10: Inter-Act,
th
13
Edition
Disclosure and
Privacy
1
Self-Disclosure
Revealing
confidential or
secret information
Privacy
Withholding
personal
information to
enhance
autonomy or
minimize
vulnerability
2
The Disclosure–Privacy
Dialectic
The tension between sharing personal
information and keeping personal
information confidential – also called
the openness and closedness dialectic
3
Communication Privacy
Management (CPM) Theory
• CPM: provides a framework for
understanding the decision-making
process people use to manage
disclosure and privacy
• Rules designed to maximize benefits of
disclosure while minimizing risks
4
Petronio’s 5 Disclosure Principles
1. Private information is “owned” and people believe they
have the right to control it.
2. Control is accomplished through privacy rules.
3. When private information is disclosed, the recipient
becomes co-owner of the information.
4. Third-party access concerns
• Permeability: how much can be told
• Linkage: who else can know
• Ownership: who makes third-party disclosure
5. We are likely to encounter boundary turbulence, privacy
violations, intrusions, and dilemmas.
5
Factors in CPM Theory Rules
• Culture
• Individualistic cultures value privacy more
than collectivist cultures.
• Americans tend to disclose more than most
cultures.
• Gender
• Men tend to disclose less: “strong and
silent” type.
• Women tend to disclose more: “nurturing
and sensitive” type.
6
Factors in CPM Theory Rules
• Motivation
• Disclose more to people we know or want
to know
• May disclose secrets of those we don’t like
• Risk–benefit analysis
• Weigh the advantages/disadvantages of
disclosing
• Context
• Disclose to a “professional”
• May “tell” when another is in danger
7
Social Penetration Theory
Over time relationships move from
lesser to greater intimacy based on the
increasing number of topics that
partners discuss and the degree of
personal information disclosed on
those topics (Altman and Dolman).
8
Effects of Disclosure and
Privacy on Relationships
• Disclosing secrets may damage/end
relationship.
• Partners don’t disclose at the same
time/rate.
• Disclosing to a third party may damage
trust.
• Some may choose to protect others by
not disclosing information.
9
Effects of Social Media on Privacy
• Social media and cell
phone use in public
blur the distinction
between public and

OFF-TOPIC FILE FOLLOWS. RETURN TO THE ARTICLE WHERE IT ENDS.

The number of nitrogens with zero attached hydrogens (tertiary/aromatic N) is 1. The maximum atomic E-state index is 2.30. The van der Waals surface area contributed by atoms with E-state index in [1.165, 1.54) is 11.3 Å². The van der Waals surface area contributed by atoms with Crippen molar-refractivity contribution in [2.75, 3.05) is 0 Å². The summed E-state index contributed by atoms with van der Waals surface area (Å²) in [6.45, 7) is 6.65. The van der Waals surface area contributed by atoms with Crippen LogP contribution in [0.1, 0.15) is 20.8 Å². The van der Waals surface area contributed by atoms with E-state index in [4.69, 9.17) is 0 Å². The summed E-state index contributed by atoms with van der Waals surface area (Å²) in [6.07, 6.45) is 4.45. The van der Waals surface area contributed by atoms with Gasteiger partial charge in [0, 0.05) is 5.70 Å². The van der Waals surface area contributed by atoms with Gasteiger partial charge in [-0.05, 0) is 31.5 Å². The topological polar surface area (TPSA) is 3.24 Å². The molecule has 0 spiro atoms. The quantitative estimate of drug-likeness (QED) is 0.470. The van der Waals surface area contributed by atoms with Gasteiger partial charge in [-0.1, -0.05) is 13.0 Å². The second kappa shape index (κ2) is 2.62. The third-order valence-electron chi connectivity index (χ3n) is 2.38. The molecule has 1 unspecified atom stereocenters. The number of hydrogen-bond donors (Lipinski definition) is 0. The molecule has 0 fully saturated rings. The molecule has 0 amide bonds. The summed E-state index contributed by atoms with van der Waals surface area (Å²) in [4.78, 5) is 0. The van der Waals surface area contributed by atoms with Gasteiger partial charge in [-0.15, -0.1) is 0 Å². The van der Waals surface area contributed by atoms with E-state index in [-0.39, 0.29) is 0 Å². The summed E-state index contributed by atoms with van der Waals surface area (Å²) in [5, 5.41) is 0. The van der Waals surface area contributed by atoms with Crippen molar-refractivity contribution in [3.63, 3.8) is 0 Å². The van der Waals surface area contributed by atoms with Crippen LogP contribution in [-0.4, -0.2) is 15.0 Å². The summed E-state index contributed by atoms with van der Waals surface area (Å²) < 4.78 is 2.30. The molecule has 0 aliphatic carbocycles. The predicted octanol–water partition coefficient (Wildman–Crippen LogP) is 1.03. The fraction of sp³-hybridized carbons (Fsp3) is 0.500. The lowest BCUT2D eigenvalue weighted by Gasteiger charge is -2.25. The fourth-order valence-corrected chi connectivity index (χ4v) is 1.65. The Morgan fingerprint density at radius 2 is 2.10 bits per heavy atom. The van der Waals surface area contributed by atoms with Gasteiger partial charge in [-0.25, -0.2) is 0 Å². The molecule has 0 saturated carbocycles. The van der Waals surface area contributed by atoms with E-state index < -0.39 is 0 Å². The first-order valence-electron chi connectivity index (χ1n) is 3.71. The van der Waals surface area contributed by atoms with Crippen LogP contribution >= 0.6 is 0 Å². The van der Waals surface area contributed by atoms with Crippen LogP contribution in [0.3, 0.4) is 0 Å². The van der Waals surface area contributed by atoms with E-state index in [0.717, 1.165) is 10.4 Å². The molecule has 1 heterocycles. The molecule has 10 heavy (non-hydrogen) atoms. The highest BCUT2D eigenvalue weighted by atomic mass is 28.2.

private
communication.
• Social media and the
Internet are changing
what people view as
private and public.
10
Warranting Theory
• We use Facebook pages to create
perceptions of others:
• Tags
• Posts
• Blog comments
• Warranting theory: We find behaviors of
others more credible when it cannot be
easily manipulated by the person whom
it describes.
11
Digitally Managing Your
Personal Information
• Do not carry on private phone
conversations in public places.
• Do not post information online that you
would not want your employers,
enemies, or identity thieves to see.
• Be aware that others can digitally alter
your digital image.
• Use social media privacy settings.
12
Appropriate Self-Disclosure
•Self-disclose the kind of
information you want
others to disclose to
you.
•Self-disclose more
intimate information only
when you believe the
disclosure represents an
acceptable risk.
•Continue intimate selfdisclosure only if it is
reciprocated.
•Move self-disclosure to
deeper levels gradually.
•Reserve intimate or
very personal selfdisclosure for ongoing
relationships.
13
Reciprocal
self-disclosure
has the greatest
positive effects.
14
Skills for Self-Disclosure
and Privacy Management
• Owning feelings and opinions
• Crediting yourself for feelings and
opinions
• Making “I” statements
• Describing behavior and feelings
• Recounting specific behaviors without
drawing conclusions
• Owning and explaining emotions
15
Describing
Feelings
Explaining
emotions one
feels in a precise
and unemotional
manner
Displaying
Feelings
Showing
emotions through
facial reactions,
body language, or
paralanguage
16
Protecting Privacy
Making a conscious decision to
withhold information or feelings from
others
• Change the subject.
• Mask feelings.
• Tell a “white lie.”
• Establish boundaries.
17
Giving Personal
Feedback
Describing
Behavior
Constructive
Criticism
Recounting
specific behaviors
of another
without commenting
on appropriateness
Describes the
negative
behaviors of
another
and their effects
18
Describing Behavior
• Identify the overall impression you are
experiencing.
• Recall the specific behaviors that led to
the impression.
• Form a message to report only what
you have seen or heard without drawing
a conclusion about the behaviors.
19
Giving Constructive
Criticism
• Begin by describing the behavior.
• Preface a negative statement with a
positive one.
• Be as specific as possible.
• Suggest how the person can change the
behavior.
20
Praising
Describing specific
positive behaviors
or accomplishments
of another and the
effects of the
behavior
21
Asking for Feedback
•
•
•
•
•
Think of feedback as in your best interest.
Be prepared for an honest response.
Specify the kind of feedback you are seeking.
Avoid loaded questions.
Try to avoid negative verbal and nonverbal
reactions to feedback.
• Paraphrase what you hear.
• Show gratitude for the feedback.
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Self-Disclosure and Privacy